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by Matt de Neef
January 21, 2017
Photography by Cor Vos
WILLUNGA HILL, Austalia (CT) – While Richie Porte (BMC) was riding away to his fourth straight win on Willunga Hill, Nathan Haas (Dimension Data) was battling his way towards an impressive career-best finish at the Tour Down Under.
Haas was dropped when the pace increased early on the second and final ascent of Willunga Hill and it appeared his time in the GC’s top five was at an end.
“I wanted to see today if I could go with the first acceleration because I knew it was a headwind,” Haas said. “A few years ago when I was contesting GC here I made the mistake of actually choosing to get dropped. But today I thought I’d made the even bigger mistake of letting myself explode.”
After getting dropped, Haas found a way to battle back through the field, all the way to the elite chase group containing Esteban Chaves (Orica-Scott).
“I’ve been doing a lot of swimming this offseason and I’ve been doing some breathing exercises,” an emotional Haas said after the stage. “I just went into the back of my mind and just started doing my deep breaths and asking myself questions with positive answers.
“I started to use guys to move up sort of step-by-step. And then I finally saw [Diego] Ulissi go. And you know he’s had the better of me for a few years in these kind of races, just that little bit. I wasn’t going to let it happen today.”
Haas rounded the final corner ahead of Ulissi, Chaves and Jay McCarthy (Bora-Hansgrohe) having made contact a short time earlier. The 27-year-old managed to hold off a late challenge from Chaves and crossed the line in second to take six valuable bonus seconds.
Haas had come into the stage in fifth place, 27 seconds off the overall lead and just six seconds from the podium. But with second-placed Gorka Izaguirre (Movistar) dropped late in today’s stage, and fourth-placed McCarthy missing out on bonus seconds in fifth, Haas moved up into third overall.
It was a thrilling ride from Haas who, in his own words, has “been on the cusp of great things” for several seasons now. He’s won a handful of bike races in his five-and-a-bit years as a professional — including the Japan Cup twice, a stage of the Vuela a Burgos (see feature image) and the Tour of Britain (retroactively) – and he was fifth overall here in 2014, but he hasn’t quite taken the career-defining victory he’s been searching for.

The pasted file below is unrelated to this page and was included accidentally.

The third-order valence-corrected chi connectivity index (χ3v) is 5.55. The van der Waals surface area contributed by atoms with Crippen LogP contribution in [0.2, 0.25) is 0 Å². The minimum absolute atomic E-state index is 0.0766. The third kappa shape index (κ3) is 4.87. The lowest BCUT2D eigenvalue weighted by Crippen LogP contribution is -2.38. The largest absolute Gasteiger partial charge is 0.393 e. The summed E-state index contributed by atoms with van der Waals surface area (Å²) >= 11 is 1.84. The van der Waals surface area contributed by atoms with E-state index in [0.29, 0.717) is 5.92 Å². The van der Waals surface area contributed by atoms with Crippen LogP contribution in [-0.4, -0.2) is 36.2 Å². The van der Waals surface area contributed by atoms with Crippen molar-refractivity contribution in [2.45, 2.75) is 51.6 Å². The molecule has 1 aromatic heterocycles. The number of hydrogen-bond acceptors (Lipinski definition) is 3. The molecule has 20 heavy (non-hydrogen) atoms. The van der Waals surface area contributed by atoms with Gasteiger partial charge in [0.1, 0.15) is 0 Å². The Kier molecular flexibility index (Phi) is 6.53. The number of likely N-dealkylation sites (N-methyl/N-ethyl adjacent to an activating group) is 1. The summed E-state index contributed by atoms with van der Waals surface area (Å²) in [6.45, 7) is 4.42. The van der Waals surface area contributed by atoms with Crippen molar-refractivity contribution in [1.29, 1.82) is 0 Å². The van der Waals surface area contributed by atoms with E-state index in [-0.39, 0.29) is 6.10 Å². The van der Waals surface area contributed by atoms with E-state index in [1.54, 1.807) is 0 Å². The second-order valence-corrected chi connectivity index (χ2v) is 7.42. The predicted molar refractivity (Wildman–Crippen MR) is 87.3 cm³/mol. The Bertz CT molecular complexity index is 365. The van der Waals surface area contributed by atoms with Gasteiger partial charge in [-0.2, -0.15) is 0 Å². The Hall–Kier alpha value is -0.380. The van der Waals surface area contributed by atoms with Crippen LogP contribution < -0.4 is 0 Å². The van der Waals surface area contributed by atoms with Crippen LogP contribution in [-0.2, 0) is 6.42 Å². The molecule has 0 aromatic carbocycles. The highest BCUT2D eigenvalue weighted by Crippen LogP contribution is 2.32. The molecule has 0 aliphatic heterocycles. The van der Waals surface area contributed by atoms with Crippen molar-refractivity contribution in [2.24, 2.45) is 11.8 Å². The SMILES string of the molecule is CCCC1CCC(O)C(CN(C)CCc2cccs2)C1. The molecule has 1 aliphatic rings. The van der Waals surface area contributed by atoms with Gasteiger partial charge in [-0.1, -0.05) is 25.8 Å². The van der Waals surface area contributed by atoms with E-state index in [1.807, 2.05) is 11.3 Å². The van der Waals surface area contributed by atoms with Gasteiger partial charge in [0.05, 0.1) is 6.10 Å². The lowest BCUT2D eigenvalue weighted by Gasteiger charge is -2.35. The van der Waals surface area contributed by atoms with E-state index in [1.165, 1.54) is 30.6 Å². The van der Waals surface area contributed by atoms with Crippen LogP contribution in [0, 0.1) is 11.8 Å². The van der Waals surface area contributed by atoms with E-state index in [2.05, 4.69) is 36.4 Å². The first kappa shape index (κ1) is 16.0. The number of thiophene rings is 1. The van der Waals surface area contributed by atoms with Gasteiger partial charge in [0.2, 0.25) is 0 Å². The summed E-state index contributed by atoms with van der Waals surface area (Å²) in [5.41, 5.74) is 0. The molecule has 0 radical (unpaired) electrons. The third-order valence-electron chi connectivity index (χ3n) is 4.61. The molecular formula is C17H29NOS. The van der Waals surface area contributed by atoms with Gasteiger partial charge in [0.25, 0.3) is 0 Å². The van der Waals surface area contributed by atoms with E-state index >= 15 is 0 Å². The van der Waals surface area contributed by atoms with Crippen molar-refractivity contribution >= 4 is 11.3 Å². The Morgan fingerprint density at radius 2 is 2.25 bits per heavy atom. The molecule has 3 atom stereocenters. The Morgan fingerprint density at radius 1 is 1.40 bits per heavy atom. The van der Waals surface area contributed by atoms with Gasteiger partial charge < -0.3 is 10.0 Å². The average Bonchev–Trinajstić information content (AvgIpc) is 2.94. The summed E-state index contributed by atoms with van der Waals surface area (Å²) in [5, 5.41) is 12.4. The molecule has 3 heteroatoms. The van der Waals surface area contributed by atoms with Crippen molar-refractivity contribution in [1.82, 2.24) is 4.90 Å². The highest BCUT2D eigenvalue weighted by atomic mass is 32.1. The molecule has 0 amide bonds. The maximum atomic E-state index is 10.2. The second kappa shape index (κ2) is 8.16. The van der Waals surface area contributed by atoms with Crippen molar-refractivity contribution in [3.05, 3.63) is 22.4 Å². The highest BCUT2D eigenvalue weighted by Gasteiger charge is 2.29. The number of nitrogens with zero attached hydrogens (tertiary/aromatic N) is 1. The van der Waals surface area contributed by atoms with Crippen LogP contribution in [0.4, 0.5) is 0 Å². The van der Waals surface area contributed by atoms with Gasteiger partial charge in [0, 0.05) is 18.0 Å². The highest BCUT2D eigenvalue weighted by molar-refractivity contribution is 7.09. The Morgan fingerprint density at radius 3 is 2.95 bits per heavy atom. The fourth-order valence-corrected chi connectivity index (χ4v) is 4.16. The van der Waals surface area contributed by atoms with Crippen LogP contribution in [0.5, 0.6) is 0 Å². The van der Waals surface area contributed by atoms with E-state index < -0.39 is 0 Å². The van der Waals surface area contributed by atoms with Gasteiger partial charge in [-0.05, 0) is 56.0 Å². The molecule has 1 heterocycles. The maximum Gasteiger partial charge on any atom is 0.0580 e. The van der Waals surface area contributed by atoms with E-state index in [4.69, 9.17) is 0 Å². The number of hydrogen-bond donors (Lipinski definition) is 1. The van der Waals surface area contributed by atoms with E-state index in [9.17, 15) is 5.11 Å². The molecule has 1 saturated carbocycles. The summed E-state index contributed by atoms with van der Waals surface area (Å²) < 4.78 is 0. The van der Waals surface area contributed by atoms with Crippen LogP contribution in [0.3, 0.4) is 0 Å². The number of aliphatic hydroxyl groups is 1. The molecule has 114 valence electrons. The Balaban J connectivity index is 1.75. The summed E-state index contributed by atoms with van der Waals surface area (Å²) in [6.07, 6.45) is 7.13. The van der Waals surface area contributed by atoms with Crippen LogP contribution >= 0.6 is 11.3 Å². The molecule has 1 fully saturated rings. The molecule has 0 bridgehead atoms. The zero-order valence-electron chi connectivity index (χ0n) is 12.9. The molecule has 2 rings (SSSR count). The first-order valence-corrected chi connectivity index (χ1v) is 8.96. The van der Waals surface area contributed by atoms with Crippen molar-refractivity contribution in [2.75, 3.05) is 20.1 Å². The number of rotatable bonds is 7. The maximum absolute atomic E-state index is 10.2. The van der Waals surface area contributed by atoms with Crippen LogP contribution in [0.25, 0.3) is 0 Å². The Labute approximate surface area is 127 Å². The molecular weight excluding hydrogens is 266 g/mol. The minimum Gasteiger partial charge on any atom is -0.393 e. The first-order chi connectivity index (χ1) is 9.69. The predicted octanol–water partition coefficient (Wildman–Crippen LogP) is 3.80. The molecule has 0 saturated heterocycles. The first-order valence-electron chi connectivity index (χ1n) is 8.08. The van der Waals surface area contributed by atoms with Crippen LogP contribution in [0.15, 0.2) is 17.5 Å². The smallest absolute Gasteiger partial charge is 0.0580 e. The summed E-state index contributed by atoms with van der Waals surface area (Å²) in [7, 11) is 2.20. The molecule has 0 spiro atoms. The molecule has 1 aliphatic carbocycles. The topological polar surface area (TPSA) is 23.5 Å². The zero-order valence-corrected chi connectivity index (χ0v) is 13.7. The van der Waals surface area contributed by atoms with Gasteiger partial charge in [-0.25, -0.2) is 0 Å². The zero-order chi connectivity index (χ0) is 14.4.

“I was asked by a bit of a mentor of mine the other day why that is and I resented him for it,” Haas said. “But my answer was it’s gonna make that big win all the sweeter. I think 2017 has a big feeling for me. It’s my second year with the team and it’s really starting to feel like home.”
Haas had crossed the line 20 seconds behind Porte and was quick to pay tribute to the stage winner.
“Obviously Porte’s in another league,” Haas said. “I want to take my hat off to him. He’s not at all my kind of rider so to beat him on something like this takes a monster effort. But I’m still so proud of what me and my team did today. They were superb.
“I’ve got a young squad here, a lot of guys that … we haven’t raced together yet but just around the dinner table we’ve got this energy. The way we’re coming into the races we’re just laughing the whole time. And when you’ve got a group of guys that just love being together and love racing it does help you find that extra gear when you’re suffering.”
Porte’s 48-second lead means he almost certainly has the general classification sewn up. But for Haas, there’s a tantalising prospect of moving from third to second overall in tomorrow’s final stage.
After today’s result, Haas sits just three seconds behind second-placed Chaves. Tomorrow’s sixth and final stage has more than enough bonus seconds on offer for Haas to leapfrog the Colombian climber and finish second overall. There are two intermediate sprints, each offering three, two and one bonus second for the first three across the line. And then at the finish, the top three will take 10, six and four seconds respectively.
Orica-Scott will be hoping for a fourth-stage win from Caleb Ewan, potentially taking the 10-bonus seconds off the table for Haas. The team might also be tempted to challenge for the intermediate sprints — either with Ewan or Simon Gerrans — to ensure Chaves isn’t dislodged from second place. Bora-Hansgrohe, too, will almost certainly be looking for bonus seconds for Jay McCarthy, who sits in fourth, a further three seconds behind Haas.
But Haas still has a decent chance of moving into second overall — he’s a strong sprinter with a handy finish in a bunch kick. He was fifth into Campbelltown in yesterday’s stage 4 bunch sprint, and was third in the Australian National Championships road race last weekend, beaten in the sprint only by Gerrans.
One thing’s clear: Haas will be doing his best to try and move up the general classification tomorrow.
“I race to win,” he said. “Third is great; second is better.”